Bellarmine was made a cardinal by Pope Clement VIII on the grounds that “he had not his equal for learning.” While he occupied apartments in the Vatican, Bellarmine relaxed none of his former austerities. He limited his household expenses to what was barely essential, eating only the food available to the poor. He was known to have ransomed a soldier who had deserted from the army and he used the hangings of his rooms to clothe poor people, remarking, “The walls won’t catch cold.”

Among many activities, he became theologian to Pope Clement VIII, preparing two catechisms which have had great influence in the Church.

The last major controversy of Bellarmine’s life came in 1616 when he had to admonish his friend Galileo, whom he admired. Bellarmine delivered the admonition on behalf of the Holy Office, which had decided that the heliocentric theory of Copernicus (the sun as stationary) was contrary to Scripture. The admonition amounted to a caution against putting forward—other than as a hypothesis—theories not yet fully proved. This shows that saints are not infallible.

Bellarmine died on September 17, 1621. The process for his canonization was begun in 1627 but was delayed until 1930 for political reasons, stemming from his writings. In 1930, Pope Pius XI canonized him and the next year declared him a doctor of the Church. http://www.americancatholic.org/features/saints/saint.aspx?id=1141&calendar=1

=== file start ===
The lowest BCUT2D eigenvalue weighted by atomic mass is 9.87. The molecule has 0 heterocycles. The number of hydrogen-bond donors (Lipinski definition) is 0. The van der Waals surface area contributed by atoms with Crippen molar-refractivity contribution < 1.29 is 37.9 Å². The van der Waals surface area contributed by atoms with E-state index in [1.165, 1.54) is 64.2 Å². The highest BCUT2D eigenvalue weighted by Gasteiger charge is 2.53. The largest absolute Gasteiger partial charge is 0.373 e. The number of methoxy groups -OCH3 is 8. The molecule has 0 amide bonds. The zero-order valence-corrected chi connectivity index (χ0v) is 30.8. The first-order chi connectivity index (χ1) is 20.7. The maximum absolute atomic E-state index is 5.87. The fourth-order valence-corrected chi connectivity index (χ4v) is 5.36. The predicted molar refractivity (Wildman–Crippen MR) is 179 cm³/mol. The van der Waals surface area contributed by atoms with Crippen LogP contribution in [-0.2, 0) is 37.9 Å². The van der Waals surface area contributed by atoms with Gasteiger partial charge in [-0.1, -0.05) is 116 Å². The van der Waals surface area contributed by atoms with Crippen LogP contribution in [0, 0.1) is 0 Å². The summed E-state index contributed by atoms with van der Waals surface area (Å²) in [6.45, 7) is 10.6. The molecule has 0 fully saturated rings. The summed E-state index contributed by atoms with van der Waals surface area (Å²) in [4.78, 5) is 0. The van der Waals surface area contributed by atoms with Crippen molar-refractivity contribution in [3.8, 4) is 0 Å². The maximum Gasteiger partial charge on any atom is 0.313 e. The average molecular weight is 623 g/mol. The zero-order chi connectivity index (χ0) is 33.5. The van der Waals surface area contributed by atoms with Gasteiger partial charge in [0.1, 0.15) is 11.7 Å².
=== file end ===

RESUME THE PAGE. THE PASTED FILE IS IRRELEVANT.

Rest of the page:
More Saint of the Day  

Let me be the change I want to be. Even if I am not the light, I can be the spark. ram

Mabuhay at Mabuting Balita!
Month of the Most Holy Rosary
Friday of the Thirtieth Week in Ordinary Time
56 Days Before Christmas
76 Days Before the Visit of Pope Francis to the Philippines

First Reading: Philippians 1:1-11
Psalms 111:1-6:  How great are the works of the Lord!
Gospel: Luke 14:1-6

On a sabbath Jesus went to dine
at the home of one of the leading Pharisees,
and the people there were observing him carefully.
In front of him there was a man suffering from dropsy.
Jesus spoke to the scholars of the law and Pharisees in reply, asking,
“Is it lawful to cure on the sabbath or not?”
But they kept silent; so he took the man and,
after he had healed him, dismissed him.
Then he said to them
“Who among you, if your son or ox falls into a cistern,
would not immediately pull him out on the sabbath day?”
But they were unable to answer his question. http://www.usccb.org/bible/readings/103114.cfm

Reflection:  How do you approach the commandment to observe the sabbath as a day of rest to honor the Lord? The Pharisees were convinced that Jesus was a reckless Sabbath-breaker. The Gospels record seven incidents in which Jesus healed people on the Sabbath – the seventh day of the week set apart for rest and the worship of God. You would think Jesus’ miracles on the Sabbath day of rest would draw admiration and gratitude from all. Unfortunately, each incident seemed to incite increasing hostility from the religious leaders who held an interpretation that went beyond God’s intention for the Sabbath day of rest. They were certain that Jesus was a dangerous and irreligious man, a Sabbath-breaker, who must be stopped at all costs!